In an unprecedented performance, the People’s Democratic Party (PDP) garnered three out of six seats from Jammu & Kashmir in the General Election. This has made the PDP a favourite to win the Assembly polls scheduled for later this year. If not win, then at least emerge as the single largest party in a position to form the government; in an extreme case, in partnership with the BJP, which won the other three Lok Sabha seats.
How did a party born in contested circumstances in 1998 come this far? The National Conference (NC) alleges that the PDP was formed by New Delhi to neutralise its dominance and also fragment the mandate in Kashmir to dent the Valley’s primacy in government formation. If so, then the PDP has achieved all these goals.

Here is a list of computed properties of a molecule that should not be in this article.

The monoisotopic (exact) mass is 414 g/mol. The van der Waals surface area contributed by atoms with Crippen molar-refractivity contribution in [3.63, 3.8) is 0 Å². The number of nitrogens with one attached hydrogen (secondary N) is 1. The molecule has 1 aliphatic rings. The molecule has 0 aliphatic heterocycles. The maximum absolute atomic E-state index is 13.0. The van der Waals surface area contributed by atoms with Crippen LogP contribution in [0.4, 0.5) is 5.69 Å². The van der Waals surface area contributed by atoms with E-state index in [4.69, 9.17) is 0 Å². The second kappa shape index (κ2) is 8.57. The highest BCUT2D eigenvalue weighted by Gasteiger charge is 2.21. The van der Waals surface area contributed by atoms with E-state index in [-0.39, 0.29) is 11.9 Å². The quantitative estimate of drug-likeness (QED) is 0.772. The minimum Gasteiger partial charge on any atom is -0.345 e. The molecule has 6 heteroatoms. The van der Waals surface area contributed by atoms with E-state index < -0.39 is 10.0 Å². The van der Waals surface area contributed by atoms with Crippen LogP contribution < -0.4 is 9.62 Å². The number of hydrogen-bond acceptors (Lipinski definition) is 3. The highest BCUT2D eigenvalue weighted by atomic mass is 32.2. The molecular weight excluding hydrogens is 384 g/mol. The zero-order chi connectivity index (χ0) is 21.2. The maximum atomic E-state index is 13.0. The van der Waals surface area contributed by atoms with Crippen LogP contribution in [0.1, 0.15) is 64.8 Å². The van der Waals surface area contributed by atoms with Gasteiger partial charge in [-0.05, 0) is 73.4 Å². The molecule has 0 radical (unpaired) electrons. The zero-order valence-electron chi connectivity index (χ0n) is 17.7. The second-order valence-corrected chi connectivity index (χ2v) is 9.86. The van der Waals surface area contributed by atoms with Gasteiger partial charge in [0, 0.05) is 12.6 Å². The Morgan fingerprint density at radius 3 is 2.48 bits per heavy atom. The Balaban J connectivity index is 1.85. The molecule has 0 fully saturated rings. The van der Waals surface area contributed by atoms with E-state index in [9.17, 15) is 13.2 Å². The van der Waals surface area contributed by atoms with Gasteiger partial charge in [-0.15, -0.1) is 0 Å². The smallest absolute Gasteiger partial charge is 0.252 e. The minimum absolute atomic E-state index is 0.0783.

But as its recent sweep of the Valley’s three Lok Sabha seats underlines, the PDP has not, after all, been hampered by the alleged circumstances and the design of its birth. In the 16 years of its existence, the PDP has grown into a vaunted state-level political entity, which has gradually edged the NC away from its monopolistic position in the state. And it has done this by spinning a quasi-separatist political narrative about itself and backing it by aggressive street mobilisation.
The PDP’s momentous journey began in 2002 — just four years after its creation in 1998 — when, against all expectations, it won 16 seats in the 87-member Assembly and formed a government in alliance with the Congress. This was the first time that the NC had lost power in Kashmir through a democratic vote. Thereafter, the PDP went from strength to strength in six years in power, carving along the way a robust agenda and a political personality.